In this post we discuss the typical translation scam, how to tell translation scammers from real translators, and the difficulties that scammers create for professional translators.
When I opened my inbox this morning, I was greeted—like I am most mornings—by translation scammers. But the number of messages from these bottom feeders was higher than usual. I often get four or five emails from translator impersonators while I’m still asleep, but this morning? I had twenty messages, which is a record. Fake translators are a drain on resources—both time and money. By posing as skilled professionals and delivering machine-translated nonsense, they create headaches for the inexperienced and the gullible. Their fraud hurts the translation industry as a whole. Naturally, I think that scammers are the spawn of Satan.
I don’t know if there’s a hell. But if there is, surely there’s a special place in it for fake translators and other identity thieves.
How Translation Scammers Target Agencies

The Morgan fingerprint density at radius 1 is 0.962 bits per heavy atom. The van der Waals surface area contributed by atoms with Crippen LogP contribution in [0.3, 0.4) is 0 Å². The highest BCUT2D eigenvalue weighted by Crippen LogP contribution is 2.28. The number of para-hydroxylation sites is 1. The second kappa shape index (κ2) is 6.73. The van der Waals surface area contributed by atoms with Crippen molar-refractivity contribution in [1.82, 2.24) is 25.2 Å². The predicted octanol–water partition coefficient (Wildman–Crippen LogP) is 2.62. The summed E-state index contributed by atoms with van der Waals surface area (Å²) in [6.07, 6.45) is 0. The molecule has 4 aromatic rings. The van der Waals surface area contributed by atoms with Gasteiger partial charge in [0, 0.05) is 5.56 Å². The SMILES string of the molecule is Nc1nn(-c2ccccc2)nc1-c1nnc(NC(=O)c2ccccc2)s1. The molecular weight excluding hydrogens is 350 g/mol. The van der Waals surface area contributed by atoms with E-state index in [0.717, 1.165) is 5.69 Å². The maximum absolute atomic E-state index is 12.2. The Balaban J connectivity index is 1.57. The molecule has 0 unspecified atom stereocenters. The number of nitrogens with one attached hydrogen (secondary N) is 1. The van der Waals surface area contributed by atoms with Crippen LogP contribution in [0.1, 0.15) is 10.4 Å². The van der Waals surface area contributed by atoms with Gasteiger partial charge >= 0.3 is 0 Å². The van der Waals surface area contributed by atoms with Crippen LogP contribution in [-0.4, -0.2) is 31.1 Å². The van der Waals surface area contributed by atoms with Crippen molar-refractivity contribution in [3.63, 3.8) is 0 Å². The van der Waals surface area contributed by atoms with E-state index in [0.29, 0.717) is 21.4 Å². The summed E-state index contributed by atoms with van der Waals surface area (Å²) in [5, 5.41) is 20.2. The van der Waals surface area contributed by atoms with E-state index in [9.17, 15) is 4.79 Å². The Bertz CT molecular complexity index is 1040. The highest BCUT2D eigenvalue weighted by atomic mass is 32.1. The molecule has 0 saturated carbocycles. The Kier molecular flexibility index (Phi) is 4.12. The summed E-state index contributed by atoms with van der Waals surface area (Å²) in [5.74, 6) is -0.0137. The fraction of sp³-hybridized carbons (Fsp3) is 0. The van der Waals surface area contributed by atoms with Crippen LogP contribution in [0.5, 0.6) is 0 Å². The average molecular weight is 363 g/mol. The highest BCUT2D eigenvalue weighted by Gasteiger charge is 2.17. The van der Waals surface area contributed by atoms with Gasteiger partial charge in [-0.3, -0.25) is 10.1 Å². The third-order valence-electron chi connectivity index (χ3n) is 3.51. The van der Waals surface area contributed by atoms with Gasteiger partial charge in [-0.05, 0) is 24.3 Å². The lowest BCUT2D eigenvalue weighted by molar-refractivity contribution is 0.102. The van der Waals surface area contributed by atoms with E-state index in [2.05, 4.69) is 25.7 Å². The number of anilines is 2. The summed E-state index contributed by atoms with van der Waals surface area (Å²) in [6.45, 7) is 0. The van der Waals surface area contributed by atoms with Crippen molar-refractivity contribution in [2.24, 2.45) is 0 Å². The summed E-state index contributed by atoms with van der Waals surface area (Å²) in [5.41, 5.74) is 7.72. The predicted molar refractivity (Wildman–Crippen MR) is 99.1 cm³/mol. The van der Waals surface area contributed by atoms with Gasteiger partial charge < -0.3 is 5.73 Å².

Meet Linda Potter, a translator who works in Swedish and English and specializes in education, economics, and business. She sent me an email this morning inquiring about work with RedLine. Unfortunately, Linda doesn’t exist. “Linda” is just a fake name that an unethical individual adopted before sending out an email en masse to dozens (hundreds?) of translation agencies. From Linda’s perspective, it’s a low-effort strategy with a potentially high return. If she emails 100 project managers and even one of them is dumb enough to fall for her pitch, she can stand to make some easy money. How? It’s simple. First, Linda tries to get work from unsuspecting clients by submitting a CV that looks real. (Translation scammers steal the CVs of real translators that they find online.) Then they execute projects by using an online translation technology—Google Translate, for example. (Remember, Linda’s whole MO is to put in as little effort as possible.)